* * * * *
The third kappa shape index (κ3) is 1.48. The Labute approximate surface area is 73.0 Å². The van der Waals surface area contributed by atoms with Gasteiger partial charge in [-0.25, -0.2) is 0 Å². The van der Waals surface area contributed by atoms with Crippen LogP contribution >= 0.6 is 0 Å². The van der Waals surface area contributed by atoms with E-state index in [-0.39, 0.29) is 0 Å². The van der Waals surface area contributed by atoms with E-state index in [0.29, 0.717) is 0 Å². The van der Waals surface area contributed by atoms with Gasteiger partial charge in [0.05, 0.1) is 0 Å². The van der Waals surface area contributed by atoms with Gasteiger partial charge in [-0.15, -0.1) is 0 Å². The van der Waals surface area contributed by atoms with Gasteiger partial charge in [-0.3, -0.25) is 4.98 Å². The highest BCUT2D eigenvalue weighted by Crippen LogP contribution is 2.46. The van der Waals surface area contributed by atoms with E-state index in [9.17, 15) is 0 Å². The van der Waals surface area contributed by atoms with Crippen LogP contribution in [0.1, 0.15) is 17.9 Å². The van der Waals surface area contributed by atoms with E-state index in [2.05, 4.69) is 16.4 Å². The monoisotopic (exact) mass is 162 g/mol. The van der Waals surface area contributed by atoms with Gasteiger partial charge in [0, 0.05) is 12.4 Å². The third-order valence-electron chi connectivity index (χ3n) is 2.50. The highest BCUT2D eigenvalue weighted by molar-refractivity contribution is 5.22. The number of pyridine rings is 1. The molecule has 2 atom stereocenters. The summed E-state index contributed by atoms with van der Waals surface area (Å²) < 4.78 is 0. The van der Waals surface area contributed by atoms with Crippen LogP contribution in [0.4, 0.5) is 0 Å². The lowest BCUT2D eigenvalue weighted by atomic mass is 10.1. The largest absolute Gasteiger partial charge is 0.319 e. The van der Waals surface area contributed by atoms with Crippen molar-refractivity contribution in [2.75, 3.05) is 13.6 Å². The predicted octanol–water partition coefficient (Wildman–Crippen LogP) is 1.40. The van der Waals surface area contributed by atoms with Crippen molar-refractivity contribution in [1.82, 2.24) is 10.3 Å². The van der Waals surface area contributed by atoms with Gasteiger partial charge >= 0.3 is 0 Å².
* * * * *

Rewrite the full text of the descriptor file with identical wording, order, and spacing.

The third kappa shape index (κ3) is 1.48. The Labute approximate surface area is 73.0 Å². The van der Waals surface area contributed by atoms with Gasteiger partial charge in [-0.25, -0.2) is 0 Å². The van der Waals surface area contributed by atoms with Crippen LogP contribution >= 0.6 is 0 Å². The van der Waals surface area contributed by atoms with E-state index in [-0.39, 0.29) is 0 Å². The van der Waals surface area contributed by atoms with E-state index in [0.29, 0.717) is 0 Å². The van der Waals surface area contributed by atoms with Gasteiger partial charge in [0.05, 0.1) is 0 Å². The van der Waals surface area contributed by atoms with Gasteiger partial charge in [-0.15, -0.1) is 0 Å². The van der Waals surface area contributed by atoms with Gasteiger partial charge in [-0.3, -0.25) is 4.98 Å². The highest BCUT2D eigenvalue weighted by Crippen LogP contribution is 2.46. The van der Waals surface area contributed by atoms with E-state index in [9.17, 15) is 0 Å². The van der Waals surface area contributed by atoms with Crippen LogP contribution in [0.1, 0.15) is 17.9 Å². The van der Waals surface area contributed by atoms with E-state index in [2.05, 4.69) is 16.4 Å². The monoisotopic (exact) mass is 162 g/mol. The van der Waals surface area contributed by atoms with Gasteiger partial charge in [0, 0.05) is 12.4 Å². The third-order valence-electron chi connectivity index (χ3n) is 2.50. The highest BCUT2D eigenvalue weighted by molar-refractivity contribution is 5.22. The number of pyridine rings is 1. The molecule has 2 atom stereocenters. The summed E-state index contributed by atoms with van der Waals surface area (Å²) < 4.78 is 0. The van der Waals surface area contributed by atoms with Crippen LogP contribution in [0.4, 0.5) is 0 Å². The lowest BCUT2D eigenvalue weighted by atomic mass is 10.1. The largest absolute Gasteiger partial charge is 0.319 e. The van der Waals surface area contributed by atoms with Crippen molar-refractivity contribution in [2.75, 3.05) is 13.6 Å². The predicted octanol–water partition coefficient (Wildman–Crippen LogP) is 1.40. The van der Waals surface area contributed by atoms with Crippen molar-refractivity contribution in [1.82, 2.24) is 10.3 Å². The van der Waals surface area contributed by atoms with Gasteiger partial charge >= 0.3 is 0 Å².